I’m sitting quietly in my office listening to Guy Clark, contemplating the wasted years and unanswered questions of a life mis-lived. I sip Earl Gray Tea from a cup with the words ” Domestically Disabled” emblazoned across the painting of a pretty socialite. Then I shake it off to realize that I write about video games…and that I’m getting old. Life is about living, and to me, it’s about spring baseball, games and some other random things.
Anyhow, I’m putting together a list of things that I find interesting, or repulsive, or just odd. I’m trying to represent a demographic of men and ladies that prehaps have some nerdy interests and are in their 30s plus, and don’t have the time or inclination to find this stuff. So, here is the said stuff. Smile a silly smile today and do something awesome. Where have you gone Hunter? Where have you gone?
I’m sure everyone and their mother is raving about this show by now. I’m not such an elitist that I won’t comment or like things just because they’re mainstream, which this show definitely is not. For the uninitiated, the show is griping, powerful and dark, just like the T-Bone Burnett crafted music and theme song performed by ‘The Handsome Family‘. It is southern gothic goodness. The quirky and slightly off-kilter song jangles along like it isn’t supposed to be there, and images once reserved for a Nine Inch Nails concert flash across the screen.
The show revolves around an expertly designed time shift following two detectives played by Woody Harrelson and Matthew Mcconaughey. Both do an incredible job, and their relationship and interplay together is the best acting I’ve seen. This is no buddy cop nonsense. Both of these characters are profoundly flawed but have redeeming qualities. Those good qualities often take a back seat to the neuroses and psychological issues these men have. The pursuit of what may be a serial killer provides a stage for these to men to act out their search for deeper meaning in life. Bleak, troubling and self loathing at times, True Detectives is soon to be a recognized gem of Americana. I won’t drone on anymore, I’m sure there are much better observations out there to be found. Besides, I have cold coffee and warm bourbon waiting to sip as I bore you with other things.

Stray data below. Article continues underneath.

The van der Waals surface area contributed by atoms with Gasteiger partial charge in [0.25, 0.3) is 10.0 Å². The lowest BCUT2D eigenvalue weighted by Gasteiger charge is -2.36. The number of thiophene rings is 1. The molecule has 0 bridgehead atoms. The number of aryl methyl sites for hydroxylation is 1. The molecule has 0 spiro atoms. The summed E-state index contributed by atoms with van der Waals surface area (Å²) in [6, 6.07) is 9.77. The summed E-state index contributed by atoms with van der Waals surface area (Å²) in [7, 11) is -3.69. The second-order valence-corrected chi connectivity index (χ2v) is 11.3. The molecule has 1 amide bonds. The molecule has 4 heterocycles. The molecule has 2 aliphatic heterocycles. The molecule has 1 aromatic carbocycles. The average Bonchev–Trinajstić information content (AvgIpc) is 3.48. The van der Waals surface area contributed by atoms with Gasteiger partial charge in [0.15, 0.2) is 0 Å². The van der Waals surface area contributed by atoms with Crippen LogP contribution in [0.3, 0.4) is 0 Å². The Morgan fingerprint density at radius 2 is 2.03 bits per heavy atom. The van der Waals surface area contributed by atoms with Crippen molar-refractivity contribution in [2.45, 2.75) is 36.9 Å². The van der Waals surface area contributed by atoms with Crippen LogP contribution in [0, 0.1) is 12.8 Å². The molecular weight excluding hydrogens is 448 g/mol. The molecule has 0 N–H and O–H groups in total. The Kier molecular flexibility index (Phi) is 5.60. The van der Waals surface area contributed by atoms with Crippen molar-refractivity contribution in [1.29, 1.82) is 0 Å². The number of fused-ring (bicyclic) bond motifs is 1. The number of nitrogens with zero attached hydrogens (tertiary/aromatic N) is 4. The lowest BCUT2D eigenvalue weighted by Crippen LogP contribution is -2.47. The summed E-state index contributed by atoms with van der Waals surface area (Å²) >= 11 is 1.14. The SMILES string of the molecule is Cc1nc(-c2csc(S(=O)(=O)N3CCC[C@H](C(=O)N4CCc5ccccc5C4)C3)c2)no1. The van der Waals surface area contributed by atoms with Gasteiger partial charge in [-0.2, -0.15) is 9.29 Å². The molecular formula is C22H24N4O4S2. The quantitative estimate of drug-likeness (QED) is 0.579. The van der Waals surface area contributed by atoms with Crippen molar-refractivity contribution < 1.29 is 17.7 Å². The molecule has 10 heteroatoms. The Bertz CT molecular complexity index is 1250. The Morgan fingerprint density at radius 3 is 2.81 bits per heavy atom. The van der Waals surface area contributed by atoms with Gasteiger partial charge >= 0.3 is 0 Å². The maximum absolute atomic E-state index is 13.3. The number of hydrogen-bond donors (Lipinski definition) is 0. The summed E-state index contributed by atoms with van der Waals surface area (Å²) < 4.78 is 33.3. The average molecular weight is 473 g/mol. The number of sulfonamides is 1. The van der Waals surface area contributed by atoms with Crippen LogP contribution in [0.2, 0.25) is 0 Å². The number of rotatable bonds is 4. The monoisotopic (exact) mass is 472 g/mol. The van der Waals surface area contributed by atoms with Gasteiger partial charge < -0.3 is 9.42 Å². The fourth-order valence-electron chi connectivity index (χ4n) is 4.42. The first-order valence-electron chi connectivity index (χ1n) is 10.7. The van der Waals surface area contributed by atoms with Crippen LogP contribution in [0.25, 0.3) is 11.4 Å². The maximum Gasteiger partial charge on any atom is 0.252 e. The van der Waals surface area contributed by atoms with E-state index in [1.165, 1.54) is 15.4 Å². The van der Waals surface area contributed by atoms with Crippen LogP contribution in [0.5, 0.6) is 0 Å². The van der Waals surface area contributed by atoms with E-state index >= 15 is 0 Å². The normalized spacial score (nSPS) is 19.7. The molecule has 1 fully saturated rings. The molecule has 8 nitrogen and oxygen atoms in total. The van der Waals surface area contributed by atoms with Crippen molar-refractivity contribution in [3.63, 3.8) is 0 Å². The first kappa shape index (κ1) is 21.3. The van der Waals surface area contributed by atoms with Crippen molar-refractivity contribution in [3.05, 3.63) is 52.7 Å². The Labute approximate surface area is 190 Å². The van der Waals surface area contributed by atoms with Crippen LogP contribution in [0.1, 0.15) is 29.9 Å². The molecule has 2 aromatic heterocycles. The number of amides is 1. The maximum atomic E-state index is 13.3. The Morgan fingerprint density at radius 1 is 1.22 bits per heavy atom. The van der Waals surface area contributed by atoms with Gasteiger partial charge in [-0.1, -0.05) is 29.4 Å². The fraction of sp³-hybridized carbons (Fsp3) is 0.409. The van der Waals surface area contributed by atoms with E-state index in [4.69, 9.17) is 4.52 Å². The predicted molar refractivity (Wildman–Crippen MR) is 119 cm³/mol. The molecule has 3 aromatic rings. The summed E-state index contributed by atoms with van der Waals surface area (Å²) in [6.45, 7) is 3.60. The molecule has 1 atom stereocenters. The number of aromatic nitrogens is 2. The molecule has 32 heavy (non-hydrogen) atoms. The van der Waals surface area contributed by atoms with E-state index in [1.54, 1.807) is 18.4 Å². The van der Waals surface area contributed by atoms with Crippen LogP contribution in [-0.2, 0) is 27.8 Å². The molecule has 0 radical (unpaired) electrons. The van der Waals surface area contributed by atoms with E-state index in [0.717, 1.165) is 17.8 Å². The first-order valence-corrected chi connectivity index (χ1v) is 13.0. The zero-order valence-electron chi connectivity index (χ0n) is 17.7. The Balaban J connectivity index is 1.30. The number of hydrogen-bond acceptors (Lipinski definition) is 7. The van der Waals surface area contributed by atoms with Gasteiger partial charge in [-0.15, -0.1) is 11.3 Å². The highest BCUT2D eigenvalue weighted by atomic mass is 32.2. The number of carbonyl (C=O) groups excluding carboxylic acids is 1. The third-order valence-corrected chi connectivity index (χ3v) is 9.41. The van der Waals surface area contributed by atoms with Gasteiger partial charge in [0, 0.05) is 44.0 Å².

I Wish I hadn’t seen that?
Fiber optic A@# Sex. Now with more fiber!
So, um, yeah. This is really a thing. I’m not sure whether to cringe or, cringe. Genuinely one of those feelings where you don’t know if you should share this or not. That kind of feeling you get when you see a cousin looking more sexy than they should to you. Or, if you’re of the male heterosexual persuasian, you see a thin silhouette of a long haired beauty, only to find out he’s the lead singer of a heavy metal band named Dirk.
Upon Further Review: State of Decay
I’m hoping this section will be a regular part of my ramblings. Many of us don’t have the time and money to go out and get the newest games, and some games go through phases of unplayable buggyness. Sometimes these bugs get worked out, sometimes they don’t and sometimes DLC and some time can give you clarity about a game. The game I’m talking about this week is ‘State of Decay’ by ‘Undead Labs.’ The game company ‘Undead Labs’ is a small game company based in Seattle. Their game ‘State of Decay’ is the epitome of indie cred and workmanship, though they’ve signed on with Microsoft Studio. More of that later though.
‘State of Decay’ is the game I’ve been waiting for since I picked up a controller. I’m a fan of good horror movies like most of what George Romero put out, the ‘Army of Darkness’ franchise as well as ‘ Shawn of the Dead’ and some others. So, this game speaks to me. The game tasks you with building and maintaining a community of survivors, scavenging to get by and definately destroying the undead. The game is story-light, but what’s there is actually pretty good. The game throws out multiple scenario possibilities for the cause of the apocolypse, but doesn’t get its hands dirty with reasons. This game is more about the little morsels you retrieve about how life was before and what real people will need to worry about. It’s about the distressed American dream and the remainder of it’s unkempt carcass. The day to day, one day at a time philosophy takes hold here as you must maintain not only food, ammo building supplies and gasoline, but also the dynamics of the survivors you choose to let into your community.